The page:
|MadSci Network: Zoology|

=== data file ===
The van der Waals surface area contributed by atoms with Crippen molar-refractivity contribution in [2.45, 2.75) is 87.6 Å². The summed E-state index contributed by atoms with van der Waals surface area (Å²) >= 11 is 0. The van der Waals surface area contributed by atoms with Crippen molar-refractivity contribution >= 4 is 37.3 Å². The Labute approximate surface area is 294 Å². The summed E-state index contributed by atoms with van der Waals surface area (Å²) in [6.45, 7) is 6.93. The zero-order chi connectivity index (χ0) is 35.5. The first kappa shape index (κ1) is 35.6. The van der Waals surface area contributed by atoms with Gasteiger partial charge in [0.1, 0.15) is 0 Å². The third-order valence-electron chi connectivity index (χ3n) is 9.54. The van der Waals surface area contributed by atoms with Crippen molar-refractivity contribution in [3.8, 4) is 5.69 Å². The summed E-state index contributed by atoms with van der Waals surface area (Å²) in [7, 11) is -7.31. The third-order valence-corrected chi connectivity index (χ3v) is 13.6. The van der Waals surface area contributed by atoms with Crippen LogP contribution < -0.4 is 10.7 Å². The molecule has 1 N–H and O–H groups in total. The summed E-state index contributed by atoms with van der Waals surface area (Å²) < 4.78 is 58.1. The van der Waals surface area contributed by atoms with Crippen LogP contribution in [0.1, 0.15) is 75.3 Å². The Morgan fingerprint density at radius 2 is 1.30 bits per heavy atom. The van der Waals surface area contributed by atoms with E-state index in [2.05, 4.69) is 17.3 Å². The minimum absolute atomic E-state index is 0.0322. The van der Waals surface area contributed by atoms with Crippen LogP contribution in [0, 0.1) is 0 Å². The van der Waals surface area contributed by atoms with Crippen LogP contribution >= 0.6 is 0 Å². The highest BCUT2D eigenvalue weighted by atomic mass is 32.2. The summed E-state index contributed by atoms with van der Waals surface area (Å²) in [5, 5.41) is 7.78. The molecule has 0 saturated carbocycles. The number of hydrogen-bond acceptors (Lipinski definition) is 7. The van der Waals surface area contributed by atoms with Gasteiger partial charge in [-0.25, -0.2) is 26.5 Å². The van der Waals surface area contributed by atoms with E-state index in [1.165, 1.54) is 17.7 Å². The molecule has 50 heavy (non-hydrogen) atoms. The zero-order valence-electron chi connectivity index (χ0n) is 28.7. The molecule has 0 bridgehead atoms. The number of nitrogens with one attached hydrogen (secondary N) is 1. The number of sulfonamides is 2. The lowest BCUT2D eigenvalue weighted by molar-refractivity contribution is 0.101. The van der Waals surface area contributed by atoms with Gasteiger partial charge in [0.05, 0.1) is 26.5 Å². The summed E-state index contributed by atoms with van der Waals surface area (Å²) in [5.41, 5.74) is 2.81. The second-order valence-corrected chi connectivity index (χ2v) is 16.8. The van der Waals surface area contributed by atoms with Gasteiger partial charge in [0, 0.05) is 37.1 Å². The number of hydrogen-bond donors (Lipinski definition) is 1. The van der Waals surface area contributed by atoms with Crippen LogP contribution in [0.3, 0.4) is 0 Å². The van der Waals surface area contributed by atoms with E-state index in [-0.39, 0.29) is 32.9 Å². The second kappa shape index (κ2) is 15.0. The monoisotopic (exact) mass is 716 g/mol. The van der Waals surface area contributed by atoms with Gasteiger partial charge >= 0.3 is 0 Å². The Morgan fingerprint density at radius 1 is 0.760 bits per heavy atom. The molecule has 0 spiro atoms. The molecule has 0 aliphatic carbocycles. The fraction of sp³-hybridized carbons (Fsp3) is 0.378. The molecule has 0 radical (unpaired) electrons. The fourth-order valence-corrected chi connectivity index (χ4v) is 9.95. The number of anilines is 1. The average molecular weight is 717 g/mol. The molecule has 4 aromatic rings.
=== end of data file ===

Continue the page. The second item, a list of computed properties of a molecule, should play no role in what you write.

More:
Faith, Dogs aren't colorblind, but they do see colors differently than we do. Dogs don't seem to be able to see reds and greens very well, so their world probably seems to be in shades of yellow and blue. For a comparison of how you and a dog see colors, go to this web site: http://www.uwsp.edu/acad/psych/dog/dvision.htm Press the link for "Dr. Ps training site", then "General Topics", then "Vision". The first article on acuity and color vision has the picture you should look at, so you'll see what I'm talking about. Dogs don't see fine details as well as humans, either. We usually see 20/20 or a little better, but dogs see about 20/80. That's four times blurrier! Dogs do see better at night, though, and they also see moving things better than we do. That may explain why your dog can spot the moving ball that you throw in the woods. He can tell exactly where it stopped moving. This would come in handy for a dog in the wild hunting squirrels and other small stuff. He'd be able to tell where the squirrel was going, and if it stopped, he could figure out exactly where. I found some pictures of dog retinas too. The retina is the back part of your eye that does the seeing for your eye. There's one picture of a normal eye, and three pictures of dog eyes with a disease called progressive retinal atrophy. http://www.sheepdog.com/diseases/pra/pra.html I hope this helps to answer your question! Tom
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